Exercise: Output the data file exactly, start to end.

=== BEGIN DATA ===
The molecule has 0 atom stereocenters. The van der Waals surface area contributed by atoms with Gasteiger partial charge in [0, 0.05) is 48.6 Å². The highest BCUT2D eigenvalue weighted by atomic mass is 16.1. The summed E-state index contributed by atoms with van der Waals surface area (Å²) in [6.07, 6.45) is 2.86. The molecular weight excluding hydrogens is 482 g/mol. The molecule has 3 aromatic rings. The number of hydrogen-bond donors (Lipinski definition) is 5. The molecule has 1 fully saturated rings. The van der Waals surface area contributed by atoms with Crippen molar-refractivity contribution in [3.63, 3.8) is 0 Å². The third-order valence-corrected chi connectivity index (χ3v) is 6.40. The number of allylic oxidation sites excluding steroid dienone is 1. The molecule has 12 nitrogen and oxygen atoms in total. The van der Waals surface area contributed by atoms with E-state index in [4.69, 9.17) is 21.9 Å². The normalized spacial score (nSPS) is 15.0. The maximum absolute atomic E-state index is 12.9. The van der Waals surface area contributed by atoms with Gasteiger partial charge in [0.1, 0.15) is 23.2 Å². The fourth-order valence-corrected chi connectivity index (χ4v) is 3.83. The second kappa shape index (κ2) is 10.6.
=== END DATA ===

The molecule has 0 atom stereocenters. The van der Waals surface area contributed by atoms with Gasteiger partial charge in [0, 0.05) is 48.6 Å². The highest BCUT2D eigenvalue weighted by atomic mass is 16.1. The summed E-state index contributed by atoms with van der Waals surface area (Å²) in [6.07, 6.45) is 2.86. The molecular weight excluding hydrogens is 482 g/mol. The molecule has 3 aromatic rings. The number of hydrogen-bond donors (Lipinski definition) is 5. The molecule has 1 fully saturated rings. The van der Waals surface area contributed by atoms with Crippen molar-refractivity contribution in [3.63, 3.8) is 0 Å². The third-order valence-corrected chi connectivity index (χ3v) is 6.40. The number of allylic oxidation sites excluding steroid dienone is 1. The molecule has 12 nitrogen and oxygen atoms in total. The van der Waals surface area contributed by atoms with E-state index in [4.69, 9.17) is 21.9 Å². The normalized spacial score (nSPS) is 15.0. The maximum absolute atomic E-state index is 12.9. The van der Waals surface area contributed by atoms with Gasteiger partial charge in [0.1, 0.15) is 23.2 Å². The fourth-order valence-corrected chi connectivity index (χ4v) is 3.83. The second kappa shape index (κ2) is 10.6.